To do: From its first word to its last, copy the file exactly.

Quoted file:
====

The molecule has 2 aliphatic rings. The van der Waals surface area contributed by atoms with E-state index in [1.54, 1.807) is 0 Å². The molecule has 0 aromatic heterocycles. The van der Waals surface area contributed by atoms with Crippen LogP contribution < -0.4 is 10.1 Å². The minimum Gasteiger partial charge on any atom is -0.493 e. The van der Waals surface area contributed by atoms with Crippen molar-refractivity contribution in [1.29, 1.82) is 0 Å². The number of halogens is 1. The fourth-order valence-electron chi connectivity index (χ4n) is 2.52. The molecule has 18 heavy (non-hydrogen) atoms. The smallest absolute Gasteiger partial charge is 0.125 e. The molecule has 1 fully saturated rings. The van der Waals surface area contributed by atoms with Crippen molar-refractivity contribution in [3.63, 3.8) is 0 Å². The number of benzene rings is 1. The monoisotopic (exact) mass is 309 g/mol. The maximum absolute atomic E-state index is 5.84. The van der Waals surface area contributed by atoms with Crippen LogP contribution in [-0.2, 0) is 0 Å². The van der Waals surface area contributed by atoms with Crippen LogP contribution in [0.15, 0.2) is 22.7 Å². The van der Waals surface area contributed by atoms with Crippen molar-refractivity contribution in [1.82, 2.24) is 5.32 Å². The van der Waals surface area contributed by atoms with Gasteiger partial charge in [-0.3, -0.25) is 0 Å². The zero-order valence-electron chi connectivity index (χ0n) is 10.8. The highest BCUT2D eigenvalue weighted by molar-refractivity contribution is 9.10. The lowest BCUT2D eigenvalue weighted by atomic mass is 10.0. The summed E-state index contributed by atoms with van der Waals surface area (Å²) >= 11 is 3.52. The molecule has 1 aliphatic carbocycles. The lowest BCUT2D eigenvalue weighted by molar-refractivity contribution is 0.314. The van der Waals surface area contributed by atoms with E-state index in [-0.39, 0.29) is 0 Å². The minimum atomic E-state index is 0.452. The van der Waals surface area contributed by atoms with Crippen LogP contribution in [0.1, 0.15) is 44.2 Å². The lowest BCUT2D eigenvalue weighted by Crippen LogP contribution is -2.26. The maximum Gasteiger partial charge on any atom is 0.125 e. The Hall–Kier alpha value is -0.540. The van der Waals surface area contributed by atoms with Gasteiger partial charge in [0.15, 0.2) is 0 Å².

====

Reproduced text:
The molecule has 2 aliphatic rings. The van der Waals surface area contributed by atoms with E-state index in [1.54, 1.807) is 0 Å². The molecule has 0 aromatic heterocycles. The van der Waals surface area contributed by atoms with Crippen LogP contribution < -0.4 is 10.1 Å². The minimum Gasteiger partial charge on any atom is -0.493 e. The van der Waals surface area contributed by atoms with Crippen molar-refractivity contribution in [1.29, 1.82) is 0 Å². The number of halogens is 1. The fourth-order valence-electron chi connectivity index (χ4n) is 2.52. The molecule has 18 heavy (non-hydrogen) atoms. The smallest absolute Gasteiger partial charge is 0.125 e. The molecule has 1 fully saturated rings. The van der Waals surface area contributed by atoms with Crippen molar-refractivity contribution in [3.63, 3.8) is 0 Å². The number of benzene rings is 1. The monoisotopic (exact) mass is 309 g/mol. The maximum absolute atomic E-state index is 5.84. The van der Waals surface area contributed by atoms with Crippen LogP contribution in [-0.2, 0) is 0 Å². The van der Waals surface area contributed by atoms with Crippen LogP contribution in [0.15, 0.2) is 22.7 Å². The van der Waals surface area contributed by atoms with Crippen molar-refractivity contribution in [1.82, 2.24) is 5.32 Å². The van der Waals surface area contributed by atoms with Gasteiger partial charge in [-0.3, -0.25) is 0 Å². The zero-order valence-electron chi connectivity index (χ0n) is 10.8. The highest BCUT2D eigenvalue weighted by molar-refractivity contribution is 9.10. The lowest BCUT2D eigenvalue weighted by atomic mass is 10.0. The summed E-state index contributed by atoms with van der Waals surface area (Å²) >= 11 is 3.52. The molecule has 1 aliphatic carbocycles. The lowest BCUT2D eigenvalue weighted by molar-refractivity contribution is 0.314. The van der Waals surface area contributed by atoms with E-state index in [-0.39, 0.29) is 0 Å². The minimum atomic E-state index is 0.452. The van der Waals surface area contributed by atoms with Crippen LogP contribution in [0.1, 0.15) is 44.2 Å². The lowest BCUT2D eigenvalue weighted by Crippen LogP contribution is -2.26. The maximum Gasteiger partial charge on any atom is 0.125 e. The Hall–Kier alpha value is -0.540. The van der Waals surface area contributed by atoms with Gasteiger partial charge in [0.15, 0.2) is 0 Å².